We are – Vox Media editorial and video employees across the Vox Media brands: Curbed, Eater, Polygon, Racked, Recode, SB Nation, The Verge, Vox.com, and Vox Studio/Entertainment.
The Vox Media union organizing committee wrote a letter about why we are unionizing. Leadership structures, ownership, and editorial direction of media and news companies change rapidly. Organizing is a way to ensure a seat at the table and guarantee terms of employment, including policies on severance, layoffs, discipline, and termination. Companies expand rapidly and, even if that doesn’t result in layoffs, workers deserve a seat at the table to participate in decisions made about the future of the companies they helped build.
As Vox Media continues to expand and put more resources into video, the people who write the scripts, produce the videos, and shoot and edit the content deserve the industry standards that their counterparts in traditional TV and film enjoy. Vox Media has the opportunity to set industry standards in digital media video, and the people creating that content deserve a say in those standards. Creative, quality content doesn’t need to come at the expense of stable and equitable working conditions.
Through continued conversations and a bargaining survey, we will determine the bargaining priorities and what does or doesn’t work for us, then work with the WGAE staff to develop proposals that specifically address those issues. Those proposals are voted into place by us – the employees.
Gizmodo Media Group, HuffPost, VICE, and ThinkProgress are flexible, fast-paced, and innovative workplaces in the media industry that all have strong union contracts in place.
We’re currently assuming a bargaining unit (the employees who will be covered by a union contract) of just under 400 people encompassing a range of titles from copy editor and social media manager to video producer and junior shooter/editor.
Part-time employees are eligible as long as you filled out a W-4. People who are 1099 employees are not eligible to join the union due to labor laws.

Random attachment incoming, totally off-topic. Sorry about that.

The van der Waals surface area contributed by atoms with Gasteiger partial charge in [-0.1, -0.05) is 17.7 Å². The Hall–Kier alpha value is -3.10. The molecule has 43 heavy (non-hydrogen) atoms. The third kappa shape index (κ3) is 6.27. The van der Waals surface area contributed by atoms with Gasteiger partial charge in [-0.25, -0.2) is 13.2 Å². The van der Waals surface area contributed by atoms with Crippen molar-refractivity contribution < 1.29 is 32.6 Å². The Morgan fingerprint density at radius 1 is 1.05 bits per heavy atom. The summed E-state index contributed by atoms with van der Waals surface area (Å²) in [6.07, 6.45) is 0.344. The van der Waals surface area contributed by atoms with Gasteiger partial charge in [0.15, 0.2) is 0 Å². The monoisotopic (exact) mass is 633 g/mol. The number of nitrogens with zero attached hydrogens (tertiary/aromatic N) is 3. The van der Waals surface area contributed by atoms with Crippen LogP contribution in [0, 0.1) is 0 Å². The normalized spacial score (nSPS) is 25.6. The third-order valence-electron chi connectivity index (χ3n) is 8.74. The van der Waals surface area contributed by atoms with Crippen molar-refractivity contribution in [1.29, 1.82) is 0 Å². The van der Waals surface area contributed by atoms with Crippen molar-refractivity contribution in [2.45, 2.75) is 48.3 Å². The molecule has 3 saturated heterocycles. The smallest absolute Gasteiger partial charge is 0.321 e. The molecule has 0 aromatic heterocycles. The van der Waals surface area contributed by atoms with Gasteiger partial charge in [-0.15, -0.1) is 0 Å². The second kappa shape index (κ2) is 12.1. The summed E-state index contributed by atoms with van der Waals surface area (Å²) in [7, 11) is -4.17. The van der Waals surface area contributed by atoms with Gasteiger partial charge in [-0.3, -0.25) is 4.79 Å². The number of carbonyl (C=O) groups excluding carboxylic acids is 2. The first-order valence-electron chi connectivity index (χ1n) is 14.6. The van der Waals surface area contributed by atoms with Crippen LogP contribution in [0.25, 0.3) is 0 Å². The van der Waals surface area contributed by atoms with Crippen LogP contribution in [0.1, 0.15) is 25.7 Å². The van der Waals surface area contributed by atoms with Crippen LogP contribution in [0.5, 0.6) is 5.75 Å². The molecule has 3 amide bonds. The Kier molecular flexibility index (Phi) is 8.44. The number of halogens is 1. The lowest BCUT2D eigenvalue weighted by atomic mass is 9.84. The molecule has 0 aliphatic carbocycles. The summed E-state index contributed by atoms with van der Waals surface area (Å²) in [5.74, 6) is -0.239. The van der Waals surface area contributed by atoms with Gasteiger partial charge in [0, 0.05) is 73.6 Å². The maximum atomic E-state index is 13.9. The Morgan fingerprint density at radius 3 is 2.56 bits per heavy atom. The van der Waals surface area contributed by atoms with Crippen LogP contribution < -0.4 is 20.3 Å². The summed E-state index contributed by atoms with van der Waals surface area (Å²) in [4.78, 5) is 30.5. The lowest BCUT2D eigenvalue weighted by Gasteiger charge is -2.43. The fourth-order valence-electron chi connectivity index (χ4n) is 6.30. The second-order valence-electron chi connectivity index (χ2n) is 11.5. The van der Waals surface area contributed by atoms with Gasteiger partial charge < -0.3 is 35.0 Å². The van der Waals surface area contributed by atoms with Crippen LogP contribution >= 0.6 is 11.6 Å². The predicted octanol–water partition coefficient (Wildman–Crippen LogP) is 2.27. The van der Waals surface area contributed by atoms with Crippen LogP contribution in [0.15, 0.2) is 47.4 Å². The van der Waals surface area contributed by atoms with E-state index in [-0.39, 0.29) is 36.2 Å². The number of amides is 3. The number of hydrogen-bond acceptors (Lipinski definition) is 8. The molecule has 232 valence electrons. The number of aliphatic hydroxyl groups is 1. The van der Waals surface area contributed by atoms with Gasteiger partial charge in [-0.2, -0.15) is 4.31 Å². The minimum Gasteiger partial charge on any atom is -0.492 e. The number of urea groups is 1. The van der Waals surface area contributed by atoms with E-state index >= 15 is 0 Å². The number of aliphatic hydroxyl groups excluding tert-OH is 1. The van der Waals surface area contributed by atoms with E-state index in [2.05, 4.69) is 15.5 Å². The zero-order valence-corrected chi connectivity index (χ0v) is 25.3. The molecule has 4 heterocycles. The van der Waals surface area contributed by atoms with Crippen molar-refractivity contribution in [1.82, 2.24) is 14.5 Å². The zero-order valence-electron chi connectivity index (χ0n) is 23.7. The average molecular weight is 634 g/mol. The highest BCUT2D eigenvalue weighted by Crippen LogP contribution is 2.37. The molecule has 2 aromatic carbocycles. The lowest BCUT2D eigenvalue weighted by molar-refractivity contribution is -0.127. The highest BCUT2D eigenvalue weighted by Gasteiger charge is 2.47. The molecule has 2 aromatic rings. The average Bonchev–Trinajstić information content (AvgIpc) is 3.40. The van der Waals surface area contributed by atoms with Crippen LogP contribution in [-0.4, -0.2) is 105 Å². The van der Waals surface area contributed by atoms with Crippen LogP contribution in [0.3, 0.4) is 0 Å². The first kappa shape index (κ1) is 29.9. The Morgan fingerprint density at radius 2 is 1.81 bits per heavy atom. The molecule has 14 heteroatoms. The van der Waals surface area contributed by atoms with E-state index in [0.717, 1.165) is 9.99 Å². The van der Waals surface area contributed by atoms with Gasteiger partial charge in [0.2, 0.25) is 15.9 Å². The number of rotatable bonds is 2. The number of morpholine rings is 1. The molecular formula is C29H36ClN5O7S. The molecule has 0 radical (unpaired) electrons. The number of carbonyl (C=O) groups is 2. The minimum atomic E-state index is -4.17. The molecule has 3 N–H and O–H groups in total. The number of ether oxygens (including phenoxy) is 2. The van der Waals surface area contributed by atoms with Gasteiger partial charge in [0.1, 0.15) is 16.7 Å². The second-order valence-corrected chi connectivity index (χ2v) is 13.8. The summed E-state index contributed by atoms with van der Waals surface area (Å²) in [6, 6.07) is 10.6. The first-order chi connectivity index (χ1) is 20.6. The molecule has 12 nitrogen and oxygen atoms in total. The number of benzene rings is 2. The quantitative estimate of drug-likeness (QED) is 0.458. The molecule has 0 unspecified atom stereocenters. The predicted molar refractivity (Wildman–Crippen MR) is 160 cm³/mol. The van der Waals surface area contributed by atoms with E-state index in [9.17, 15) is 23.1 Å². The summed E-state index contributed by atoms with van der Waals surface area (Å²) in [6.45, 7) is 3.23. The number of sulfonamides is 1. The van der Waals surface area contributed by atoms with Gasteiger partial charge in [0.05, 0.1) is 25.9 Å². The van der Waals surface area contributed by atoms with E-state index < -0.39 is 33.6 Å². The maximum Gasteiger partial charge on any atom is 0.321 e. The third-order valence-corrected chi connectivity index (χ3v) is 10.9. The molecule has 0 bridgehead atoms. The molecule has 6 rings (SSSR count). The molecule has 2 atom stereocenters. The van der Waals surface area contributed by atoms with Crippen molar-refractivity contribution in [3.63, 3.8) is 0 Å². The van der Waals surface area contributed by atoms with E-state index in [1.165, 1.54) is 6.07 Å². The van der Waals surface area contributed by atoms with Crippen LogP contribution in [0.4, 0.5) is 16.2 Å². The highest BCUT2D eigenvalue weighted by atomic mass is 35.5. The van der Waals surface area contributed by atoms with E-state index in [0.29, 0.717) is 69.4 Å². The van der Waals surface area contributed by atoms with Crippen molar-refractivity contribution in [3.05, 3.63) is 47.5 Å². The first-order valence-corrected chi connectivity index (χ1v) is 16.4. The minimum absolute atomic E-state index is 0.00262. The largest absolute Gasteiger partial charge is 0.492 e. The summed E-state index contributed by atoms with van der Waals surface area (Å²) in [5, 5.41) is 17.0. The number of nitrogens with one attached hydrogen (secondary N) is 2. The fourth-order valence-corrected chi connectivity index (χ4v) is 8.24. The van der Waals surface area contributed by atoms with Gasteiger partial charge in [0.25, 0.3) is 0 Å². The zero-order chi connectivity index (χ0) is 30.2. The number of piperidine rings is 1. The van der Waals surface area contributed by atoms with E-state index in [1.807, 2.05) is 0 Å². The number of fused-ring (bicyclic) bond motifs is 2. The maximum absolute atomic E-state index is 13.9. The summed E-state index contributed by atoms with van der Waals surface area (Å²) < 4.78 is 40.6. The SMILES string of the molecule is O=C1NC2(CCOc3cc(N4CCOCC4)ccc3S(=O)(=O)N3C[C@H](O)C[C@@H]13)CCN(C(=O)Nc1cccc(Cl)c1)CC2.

Dues ensure that Guild members have the resources to negotiate and enforce strong contracts, seek legal support, and implement member-driven events and programs.
No one pays dues until a first contract is negotiated and voted upon. It’s up to us to work together with the WGAE staff to advocate for a strong contract and then decide, through voting, whether or not to ratify the contract.
WGAE dues are set by the Council (a governing body made up of elected members). Dues are 1.5% of earnings + $40/quarter membership fee. Upon leaving a union shop, individuals can decide to continue paying the $40/quarter fee to retain Guild membership. The $500 initiation fee is a one-time fee that is waived for anyone on staff before a union contract is in place; it can be paid in installments by anyone hired after contract ratification.
Gizmodo Media Group, HuffPost, VICE, and ThinkProgress all work under Writers Guild contracts. Thrillist, MTV News, Salon, and The Intercept are currently bargaining contracts. You can read more about the WGAE-unionized sites on the digital writers union website.
Yes, you have the same right as other Vox Media employees to form and join a union under federal law. Your employer cannot take action against you for doing so. This means you can:
- Join with other workers to improve wages and working conditions
- Attend meetings, rallies, and demonstrations
- Join a union or other worker organizations